All the sessions from Transform 2021 are available on-demand now. Watch now.
Virtual reality has a way of immersing you in an experience. So if you take a horror game like Five Nights at Freddy’s, you can expect it will be even more horrifying. I established this fact when I gave the PlayStation VR version of the game at a Sony event this week.
And yes, I was sufficiently scared out of my wits as clown-like creatures popped up out of nowhere to terrify me. In VR, jump scares are much more likely to trigger an emotional meltdown.
Sony showed off the PSVR version of Five Nights at Freddy’s this week at a hands-on event after revealing a bunch of new VR titles earlier this week on Sony’s first State of Play video event. Sony also revealed that it has sold 4.2 million PSVRs since it went on sale in 2016.
When I put the PSVR headset on, the kind snickering fellow helping me said I could choose from three options. I tried the main game first. Like the original Freddy’s that debuted in 2014, you are the night watch person at a pizzeria that is akin to Chuck E. Cheese’s and ShowBiz Pizza Place.
Three top investment pros open up about what it takes to get your video game funded.
As the night security guard, you have to defend yourself from the malfunctioning and haunted animatronic characters. You do so by tracking their movement using security cameras. As you switch between cameras, you have to tap virtual buttons in VR with your PlayStation Move controllers.
You can do this quickly, and that’s important because the animals show up at your door quickly. You can close the door and make them go away, but that uses power. And if you use up all your power early, you’re toast as the animals come and get you later.
I was flipping back and forth casually, and one animal showed up at my side window and scared me. I shut the door and it went away. I did this some more until one showed up in my lap. It grabbed at me and I screamed and that was the end of that episode.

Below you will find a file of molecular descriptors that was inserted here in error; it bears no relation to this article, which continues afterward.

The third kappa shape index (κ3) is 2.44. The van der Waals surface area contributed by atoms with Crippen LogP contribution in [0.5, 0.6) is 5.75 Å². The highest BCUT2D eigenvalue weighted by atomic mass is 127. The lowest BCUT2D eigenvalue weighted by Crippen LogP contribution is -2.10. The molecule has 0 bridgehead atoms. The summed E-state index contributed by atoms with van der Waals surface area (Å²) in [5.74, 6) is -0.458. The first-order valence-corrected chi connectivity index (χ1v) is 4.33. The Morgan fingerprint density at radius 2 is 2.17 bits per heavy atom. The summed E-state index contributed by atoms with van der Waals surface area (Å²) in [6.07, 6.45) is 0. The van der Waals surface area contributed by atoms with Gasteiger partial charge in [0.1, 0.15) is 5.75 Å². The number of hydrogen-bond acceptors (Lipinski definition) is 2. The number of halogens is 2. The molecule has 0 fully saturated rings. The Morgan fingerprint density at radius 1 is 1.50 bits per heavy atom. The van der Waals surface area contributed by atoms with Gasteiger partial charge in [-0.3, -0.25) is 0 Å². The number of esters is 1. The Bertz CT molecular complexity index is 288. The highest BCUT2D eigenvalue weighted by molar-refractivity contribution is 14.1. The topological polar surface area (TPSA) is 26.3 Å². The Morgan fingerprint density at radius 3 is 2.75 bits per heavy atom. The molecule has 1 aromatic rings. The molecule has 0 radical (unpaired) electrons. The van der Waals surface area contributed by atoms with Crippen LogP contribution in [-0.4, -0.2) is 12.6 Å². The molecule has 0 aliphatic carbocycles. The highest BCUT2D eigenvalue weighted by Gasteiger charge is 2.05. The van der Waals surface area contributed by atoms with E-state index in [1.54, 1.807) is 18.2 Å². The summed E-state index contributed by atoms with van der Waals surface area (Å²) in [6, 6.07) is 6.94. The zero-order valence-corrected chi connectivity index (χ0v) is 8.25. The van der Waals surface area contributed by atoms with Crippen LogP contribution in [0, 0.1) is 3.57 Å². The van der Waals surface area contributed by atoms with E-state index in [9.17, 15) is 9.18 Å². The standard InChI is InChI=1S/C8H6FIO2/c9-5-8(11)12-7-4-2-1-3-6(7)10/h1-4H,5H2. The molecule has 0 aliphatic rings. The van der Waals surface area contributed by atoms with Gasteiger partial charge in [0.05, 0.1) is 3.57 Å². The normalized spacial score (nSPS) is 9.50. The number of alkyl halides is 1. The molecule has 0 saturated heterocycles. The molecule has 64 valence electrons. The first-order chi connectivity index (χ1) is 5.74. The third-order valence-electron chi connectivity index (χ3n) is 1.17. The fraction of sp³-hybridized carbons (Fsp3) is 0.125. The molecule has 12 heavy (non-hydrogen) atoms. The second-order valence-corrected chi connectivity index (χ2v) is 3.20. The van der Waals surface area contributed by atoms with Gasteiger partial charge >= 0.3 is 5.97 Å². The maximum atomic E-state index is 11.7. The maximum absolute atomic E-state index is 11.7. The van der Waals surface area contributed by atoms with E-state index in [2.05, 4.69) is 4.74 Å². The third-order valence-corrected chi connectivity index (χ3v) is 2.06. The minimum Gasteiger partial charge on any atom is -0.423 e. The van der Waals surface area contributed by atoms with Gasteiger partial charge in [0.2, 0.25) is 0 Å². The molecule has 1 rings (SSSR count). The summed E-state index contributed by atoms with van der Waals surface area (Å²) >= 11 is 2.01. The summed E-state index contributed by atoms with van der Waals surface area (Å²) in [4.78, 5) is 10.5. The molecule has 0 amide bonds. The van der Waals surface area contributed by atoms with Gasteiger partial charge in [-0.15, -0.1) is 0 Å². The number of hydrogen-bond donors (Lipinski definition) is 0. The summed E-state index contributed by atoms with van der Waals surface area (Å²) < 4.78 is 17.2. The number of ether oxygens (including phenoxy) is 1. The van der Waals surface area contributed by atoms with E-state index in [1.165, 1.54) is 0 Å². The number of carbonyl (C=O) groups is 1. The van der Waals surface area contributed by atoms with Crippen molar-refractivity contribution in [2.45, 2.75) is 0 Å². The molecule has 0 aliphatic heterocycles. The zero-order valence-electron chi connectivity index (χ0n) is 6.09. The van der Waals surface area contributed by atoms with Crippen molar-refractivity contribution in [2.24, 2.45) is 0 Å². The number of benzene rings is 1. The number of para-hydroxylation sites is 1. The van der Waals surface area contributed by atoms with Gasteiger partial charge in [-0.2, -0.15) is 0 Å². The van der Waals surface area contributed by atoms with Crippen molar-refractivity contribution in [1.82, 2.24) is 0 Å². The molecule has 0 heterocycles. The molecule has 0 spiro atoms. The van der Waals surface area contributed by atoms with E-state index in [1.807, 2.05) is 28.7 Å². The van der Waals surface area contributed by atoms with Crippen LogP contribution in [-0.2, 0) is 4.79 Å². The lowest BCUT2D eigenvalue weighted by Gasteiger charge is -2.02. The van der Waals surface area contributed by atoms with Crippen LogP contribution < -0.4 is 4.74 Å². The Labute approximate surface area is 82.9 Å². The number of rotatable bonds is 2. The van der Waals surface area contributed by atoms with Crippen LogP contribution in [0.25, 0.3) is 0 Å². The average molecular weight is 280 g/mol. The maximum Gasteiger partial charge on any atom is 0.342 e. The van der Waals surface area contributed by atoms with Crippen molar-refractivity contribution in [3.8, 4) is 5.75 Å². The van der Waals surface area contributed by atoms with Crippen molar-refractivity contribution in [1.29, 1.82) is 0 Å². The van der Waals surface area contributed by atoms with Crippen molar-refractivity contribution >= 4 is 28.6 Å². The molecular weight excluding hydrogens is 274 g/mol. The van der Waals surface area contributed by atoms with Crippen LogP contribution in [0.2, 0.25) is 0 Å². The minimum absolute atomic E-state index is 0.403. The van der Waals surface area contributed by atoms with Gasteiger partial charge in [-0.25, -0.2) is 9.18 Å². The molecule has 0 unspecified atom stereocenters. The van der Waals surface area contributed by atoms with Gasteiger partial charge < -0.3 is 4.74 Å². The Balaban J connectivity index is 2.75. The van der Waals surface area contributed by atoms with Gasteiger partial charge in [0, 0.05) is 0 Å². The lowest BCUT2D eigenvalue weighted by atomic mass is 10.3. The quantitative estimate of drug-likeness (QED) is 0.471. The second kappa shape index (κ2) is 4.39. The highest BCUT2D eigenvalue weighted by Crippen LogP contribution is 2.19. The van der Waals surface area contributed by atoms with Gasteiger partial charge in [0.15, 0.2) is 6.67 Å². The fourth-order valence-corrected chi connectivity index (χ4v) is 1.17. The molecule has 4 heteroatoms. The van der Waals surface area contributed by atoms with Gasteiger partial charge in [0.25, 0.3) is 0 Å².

In the next episode, I was stuck inside an escape room. It was a confined space with pipes, valves, and some buttons. It malfunctioned and my job was to fix it. But this nasty animatronic character kept trying to sneak up on me through one of the three corridors connected to my room. I had to solve puzzles on each door to make sure I got out of there before the animal got me. I managed to do it without screams.
And in the final episode, my job was to repair an animatronic character. I had to do so precisely, or I think it was going to bite my head off. First, I pressed two buttons on its neck. I popped open the face plate. Then I detached its eyeballs without dropping them. I put them in some cleaning slots and the eyeballs were cleaned. Then I put the face plate back on and reinstalled the eyeballs. Had I made a mistake, I would have been dead.
GamesBeatGamesBeat's creed when covering the game industry is "where passion meets business." What does this mean? We want to tell you how the news matters to you -- not just as a decision-maker at a game studio, but also as a fan of games. Whether you read our articles, listen to our podcasts, or watch our videos, GamesBeat will help you learn about the industry and enjoy engaging with it. How will you do that? Membership includes access to:
- Newsletters, such as DeanBeat
- The wonderful, educational, and fun speakers at our events
- Networking opportunities
- Special members-only interviews, chats, and "open office" events with GamesBeat staff
- Chatting with community members, GamesBeat staff, and other guests in our Discord
- And maybe even a fun prize or two
- Introductions to like-minded parties